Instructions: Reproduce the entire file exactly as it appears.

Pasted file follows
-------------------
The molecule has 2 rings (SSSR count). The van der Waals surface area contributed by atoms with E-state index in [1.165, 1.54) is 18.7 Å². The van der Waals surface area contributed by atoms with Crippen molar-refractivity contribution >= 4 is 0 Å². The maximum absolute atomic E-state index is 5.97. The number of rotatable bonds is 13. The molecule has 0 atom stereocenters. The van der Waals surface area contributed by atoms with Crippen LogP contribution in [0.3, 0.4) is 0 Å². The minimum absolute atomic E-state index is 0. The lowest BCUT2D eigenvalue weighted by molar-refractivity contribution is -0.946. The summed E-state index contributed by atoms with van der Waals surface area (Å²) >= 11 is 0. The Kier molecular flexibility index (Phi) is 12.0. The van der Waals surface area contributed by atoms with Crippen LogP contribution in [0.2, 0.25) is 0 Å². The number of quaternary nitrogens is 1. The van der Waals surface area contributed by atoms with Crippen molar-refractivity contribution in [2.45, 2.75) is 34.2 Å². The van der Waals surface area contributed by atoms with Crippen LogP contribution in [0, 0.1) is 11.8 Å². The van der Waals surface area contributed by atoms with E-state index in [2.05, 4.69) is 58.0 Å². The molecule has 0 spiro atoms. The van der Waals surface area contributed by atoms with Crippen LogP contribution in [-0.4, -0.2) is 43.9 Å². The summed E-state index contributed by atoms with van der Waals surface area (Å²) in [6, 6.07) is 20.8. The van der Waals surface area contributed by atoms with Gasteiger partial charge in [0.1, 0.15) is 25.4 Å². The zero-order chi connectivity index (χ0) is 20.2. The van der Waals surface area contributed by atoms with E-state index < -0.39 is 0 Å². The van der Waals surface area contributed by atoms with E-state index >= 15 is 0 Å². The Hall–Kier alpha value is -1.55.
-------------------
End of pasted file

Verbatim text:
The molecule has 2 rings (SSSR count). The van der Waals surface area contributed by atoms with E-state index in [1.165, 1.54) is 18.7 Å². The van der Waals surface area contributed by atoms with Crippen molar-refractivity contribution >= 4 is 0 Å². The maximum absolute atomic E-state index is 5.97. The number of rotatable bonds is 13. The molecule has 0 atom stereocenters. The van der Waals surface area contributed by atoms with Crippen LogP contribution in [0.3, 0.4) is 0 Å². The minimum absolute atomic E-state index is 0. The lowest BCUT2D eigenvalue weighted by molar-refractivity contribution is -0.946. The summed E-state index contributed by atoms with van der Waals surface area (Å²) >= 11 is 0. The Kier molecular flexibility index (Phi) is 12.0. The van der Waals surface area contributed by atoms with Crippen LogP contribution in [0.2, 0.25) is 0 Å². The number of quaternary nitrogens is 1. The van der Waals surface area contributed by atoms with Crippen molar-refractivity contribution in [2.45, 2.75) is 34.2 Å². The van der Waals surface area contributed by atoms with Crippen LogP contribution in [0, 0.1) is 11.8 Å². The van der Waals surface area contributed by atoms with E-state index in [2.05, 4.69) is 58.0 Å². The molecule has 0 spiro atoms. The van der Waals surface area contributed by atoms with Crippen LogP contribution in [-0.4, -0.2) is 43.9 Å². The summed E-state index contributed by atoms with van der Waals surface area (Å²) in [6, 6.07) is 20.8. The van der Waals surface area contributed by atoms with Gasteiger partial charge in [0.1, 0.15) is 25.4 Å². The zero-order chi connectivity index (χ0) is 20.2. The van der Waals surface area contributed by atoms with E-state index < -0.39 is 0 Å². The van der Waals surface area contributed by atoms with E-state index >= 15 is 0 Å². The Hall–Kier alpha value is -1.55.